An diofar eadar na mùthaidhean a rinneadh air "As t-samhradh or The mysterious t-"

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(Created page with "Who hasn't wondered about why the seasons behave very strangely in Gaelic. And I'm not talking about the incessant rain. The words for the seasons are straightforward enough, b...")
 
 
(23 mùthadh eadar-mheadhanach le 2 chleachdaiche eile nach eil 23 'gan sealltainn)
Loidhne 1: Loidhne 1:
Who hasn't wondered about why the seasons behave very strangely in GaelicAnd I'm not talking about the incessant rain.
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Who hasn't wondered about why the seasons behave very strangely in Gaelic? And I'm not talking about the incessant rain.
  
The words for the seasons are straightforward enough, but when it comes to saying “in the X” they seem to violate everything you have learned about prepositions:
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The words for the seasons are straightforward enough, but when it comes to saying "in the X" they seem to violate everything you have learned about prepositions:
  
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{| style="width: 40%;" border="0" align="center"
anns an ogha as t-Earrach
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|-
anns an t-saor as t-Samhradh
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| <span style="color: #008000;">anns an ogha</span> || in the grandson || <span style="color: #008000;">as t-earrach</span> || in (the) spring
anns an fhlaith as t-Foghar
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|-
anns a' ghleann sa Gheamhradh
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| <span style="color: #008000;">anns an t-saor</span> || in the joiner || <span style="color: #008000;">as t-samhradh</span> || in (the) summer
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|-
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| <span style="color: #008000;">anns an fhlaith</span> || in the nobleman || <span style="color: #008000;">as t-foghar</span> || in (the) autumn
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|-
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| <span style="color: #008000;">anns a' ghleann</span> || in the valley || <span style="color: #008000;">sa gheamhradh</span> || in (the) winter
 +
|-
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|}
  
Summer and Winter are what you would expect them to be, but what about Summer and Autumn? What we have here are actually two frozen forms - two expressions which at one point became so established in the language that they never changed, even when the rest of the language had "moved on". It's like the Queen signing bills with la Reine le veult [la rɛinə lə veylt] in Norman French (in modern French this would be La Reine le veut [la ʁɛn lə vø]) - no one in Britain speaks Norman French anymore, but the phrase has survived the changes of linguistic fortune.
+
Summer and Winter are what you would expect them to be, but what about Spring and Autumn? What we have here are actually two frozen forms - two expressions which at one point became so established in the language that they never changed, even when the rest of the language had moved on. It's like the Queen signing bills with <span style="color: #6600CC;">La Reine le veult</span> [la rɛinə lə veylt] in Norman French even though in modern French this phrase is <span style="color: #6600CC;">La Reine le veut</span> [la ʁɛn lə vø]). No one in Britain speaks Norman French any more yet the phrase has survived the changes of linguistic fortune.
  
Just accept from me that in Old Irish the case system worked somewhat differently, not totally different, but there were some things which worked differently.  The dative case was one of those things and in those days these expressions with the seasons were quite regularly formed (meanings of examples are as above):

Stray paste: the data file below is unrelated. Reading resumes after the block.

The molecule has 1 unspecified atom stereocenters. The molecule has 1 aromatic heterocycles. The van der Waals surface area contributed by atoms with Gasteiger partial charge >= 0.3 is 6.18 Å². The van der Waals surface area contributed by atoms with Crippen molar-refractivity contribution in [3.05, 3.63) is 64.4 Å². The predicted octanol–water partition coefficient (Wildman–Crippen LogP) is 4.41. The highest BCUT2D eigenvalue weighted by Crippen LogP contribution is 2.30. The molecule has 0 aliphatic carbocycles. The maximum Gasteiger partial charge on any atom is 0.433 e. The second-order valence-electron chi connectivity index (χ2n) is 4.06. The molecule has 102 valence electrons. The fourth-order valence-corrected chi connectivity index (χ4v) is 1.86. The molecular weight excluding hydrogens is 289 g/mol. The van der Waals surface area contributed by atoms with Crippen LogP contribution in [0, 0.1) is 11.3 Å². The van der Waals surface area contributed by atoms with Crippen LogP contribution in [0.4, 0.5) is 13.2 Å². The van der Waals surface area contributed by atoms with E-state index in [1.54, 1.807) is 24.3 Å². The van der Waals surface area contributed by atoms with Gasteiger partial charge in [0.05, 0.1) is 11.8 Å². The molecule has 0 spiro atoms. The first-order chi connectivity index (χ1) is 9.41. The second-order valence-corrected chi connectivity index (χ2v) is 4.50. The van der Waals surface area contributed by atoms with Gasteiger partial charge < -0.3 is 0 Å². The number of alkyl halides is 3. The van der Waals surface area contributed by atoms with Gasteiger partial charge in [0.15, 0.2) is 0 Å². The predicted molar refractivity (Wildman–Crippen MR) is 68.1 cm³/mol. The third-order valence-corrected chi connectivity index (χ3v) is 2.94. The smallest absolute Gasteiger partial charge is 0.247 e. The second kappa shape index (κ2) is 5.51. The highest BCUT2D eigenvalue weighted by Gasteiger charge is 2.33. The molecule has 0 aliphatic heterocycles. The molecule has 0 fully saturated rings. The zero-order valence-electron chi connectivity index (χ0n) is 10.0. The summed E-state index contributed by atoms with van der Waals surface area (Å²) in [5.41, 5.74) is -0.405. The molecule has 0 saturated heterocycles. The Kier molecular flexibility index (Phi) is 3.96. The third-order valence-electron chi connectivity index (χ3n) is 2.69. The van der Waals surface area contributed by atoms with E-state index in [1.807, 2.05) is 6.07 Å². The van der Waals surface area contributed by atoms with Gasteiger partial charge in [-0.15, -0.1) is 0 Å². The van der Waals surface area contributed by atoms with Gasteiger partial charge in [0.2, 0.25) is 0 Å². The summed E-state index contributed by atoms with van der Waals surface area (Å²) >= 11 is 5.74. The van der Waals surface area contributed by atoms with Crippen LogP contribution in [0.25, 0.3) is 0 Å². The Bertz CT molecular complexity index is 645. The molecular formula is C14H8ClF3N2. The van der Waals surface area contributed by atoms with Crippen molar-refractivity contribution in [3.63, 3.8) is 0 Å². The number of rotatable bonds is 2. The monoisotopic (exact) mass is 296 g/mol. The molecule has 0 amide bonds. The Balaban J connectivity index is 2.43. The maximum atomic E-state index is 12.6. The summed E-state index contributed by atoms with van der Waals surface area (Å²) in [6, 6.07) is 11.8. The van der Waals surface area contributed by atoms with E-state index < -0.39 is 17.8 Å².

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Just accept from me that some things in the Old Irish case system worked differently.  The dative case was one of those things. In Old Irish, these expressions with the seasons were formed quite regularly, as shown below. Examples of today's seasonal expressions, with their translations, are shown above:
  
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{| style="width: 45%;" border="0" align="center"
is ind áuu (ogha) [isin taː.u] is ind erruch [isin derːux]
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|-
is int ṡóer (saor) [isin toeɾ] is int sámrad [isin taːvrað]
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| <span style="color: #6600CC;">is ind áuu</span> (<span style="color: #008000;">ogha</span>) || [isin taː.u] || <span style="color: #6600CC;">is ind erruch</span> (<span style="color: #008000;">earrach</span>) || [isin derːux]
is int ḟlaith (flaith) [isin tɫ̪aiθ] is int fogmar [isin toɣvaɾ]
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|-
is in glinn (gleann) [isi ʝlinː] is in gaimred [isin ɣaivɾʲeð]
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| <span style="color: #6600CC;">is int ṡóer</span> (<span style="color: #008000;">saor</span>) || [isin toeɾ] || <span style="color: #6600CC;">is int sámrad</span> (<span style="color: #008000;">samhradh</span>) || [isin taːvrað]
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|-
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| <span style="color: #6600CC;">is int ḟlaith</span> (<span style="color: #008000;">flaith</span>) || [isin tɫ̪aiθ] || <span style="color: #6600CC;">is int fogmar</span> (<span style="color: #008000;">foghar</span>) || [isin toɣvaɾ]
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|-
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| <span style="color: #6600CC;">is in glinn</span> (<span style="color: #008000;">gleann</span>) || [isi ʝlinː] || <span style="color: #6600CC;">is in gaimred</span> (<span style="color: #008000;">geamhradh</span>) || [isin ɣaivɾʲeð]
 +
|-
 +
|}
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(Note the IPA above is full IPA)
  
As you can see, Old Irish regularly had is 'in' and int as the definite article in the dative case which lenited s and f.  In all other cases it had in (is in chatt (cat); is in bard (bàrd) etc.).